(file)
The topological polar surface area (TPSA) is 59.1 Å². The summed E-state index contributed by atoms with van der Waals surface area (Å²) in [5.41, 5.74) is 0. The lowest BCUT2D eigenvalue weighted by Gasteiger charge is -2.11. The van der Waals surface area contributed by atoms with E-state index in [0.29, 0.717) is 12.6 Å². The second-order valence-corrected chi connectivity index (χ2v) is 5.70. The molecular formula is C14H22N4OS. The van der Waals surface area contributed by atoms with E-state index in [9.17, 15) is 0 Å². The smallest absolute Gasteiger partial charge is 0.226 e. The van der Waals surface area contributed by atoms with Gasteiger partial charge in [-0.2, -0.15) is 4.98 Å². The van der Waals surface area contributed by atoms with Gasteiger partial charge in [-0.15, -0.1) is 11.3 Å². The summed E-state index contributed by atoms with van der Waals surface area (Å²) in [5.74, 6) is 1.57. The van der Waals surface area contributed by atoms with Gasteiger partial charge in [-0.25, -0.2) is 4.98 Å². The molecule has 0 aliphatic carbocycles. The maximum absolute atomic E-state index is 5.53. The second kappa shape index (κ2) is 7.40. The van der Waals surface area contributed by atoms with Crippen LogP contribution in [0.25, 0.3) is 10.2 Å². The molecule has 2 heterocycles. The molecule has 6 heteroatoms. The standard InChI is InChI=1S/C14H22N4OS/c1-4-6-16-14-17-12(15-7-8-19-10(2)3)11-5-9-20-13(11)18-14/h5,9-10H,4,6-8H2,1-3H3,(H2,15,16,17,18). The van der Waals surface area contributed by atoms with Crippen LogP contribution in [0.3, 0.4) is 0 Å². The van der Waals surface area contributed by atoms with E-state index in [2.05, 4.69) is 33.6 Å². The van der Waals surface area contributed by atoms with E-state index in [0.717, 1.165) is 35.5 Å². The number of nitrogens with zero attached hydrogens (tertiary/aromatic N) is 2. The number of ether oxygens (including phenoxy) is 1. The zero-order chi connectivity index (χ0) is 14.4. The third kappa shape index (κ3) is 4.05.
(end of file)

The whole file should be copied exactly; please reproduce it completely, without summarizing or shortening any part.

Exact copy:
The topological polar surface area (TPSA) is 59.1 Å². The summed E-state index contributed by atoms with van der Waals surface area (Å²) in [5.41, 5.74) is 0. The lowest BCUT2D eigenvalue weighted by Gasteiger charge is -2.11. The van der Waals surface area contributed by atoms with E-state index in [0.29, 0.717) is 12.6 Å². The second-order valence-corrected chi connectivity index (χ2v) is 5.70. The molecular formula is C14H22N4OS. The van der Waals surface area contributed by atoms with E-state index in [9.17, 15) is 0 Å². The smallest absolute Gasteiger partial charge is 0.226 e. The van der Waals surface area contributed by atoms with Gasteiger partial charge in [-0.2, -0.15) is 4.98 Å². The van der Waals surface area contributed by atoms with Gasteiger partial charge in [-0.15, -0.1) is 11.3 Å². The summed E-state index contributed by atoms with van der Waals surface area (Å²) in [5.74, 6) is 1.57. The van der Waals surface area contributed by atoms with Gasteiger partial charge in [-0.25, -0.2) is 4.98 Å². The molecule has 0 aliphatic carbocycles. The maximum absolute atomic E-state index is 5.53. The second kappa shape index (κ2) is 7.40. The van der Waals surface area contributed by atoms with Crippen LogP contribution in [0.25, 0.3) is 10.2 Å². The molecule has 2 heterocycles. The molecule has 6 heteroatoms. The standard InChI is InChI=1S/C14H22N4OS/c1-4-6-16-14-17-12(15-7-8-19-10(2)3)11-5-9-20-13(11)18-14/h5,9-10H,4,6-8H2,1-3H3,(H2,15,16,17,18). The van der Waals surface area contributed by atoms with Crippen LogP contribution in [0.3, 0.4) is 0 Å². The van der Waals surface area contributed by atoms with E-state index in [2.05, 4.69) is 33.6 Å². The van der Waals surface area contributed by atoms with E-state index in [0.717, 1.165) is 35.5 Å². The number of nitrogens with zero attached hydrogens (tertiary/aromatic N) is 2. The number of ether oxygens (including phenoxy) is 1. The zero-order chi connectivity index (χ0) is 14.4. The third kappa shape index (κ3) is 4.05.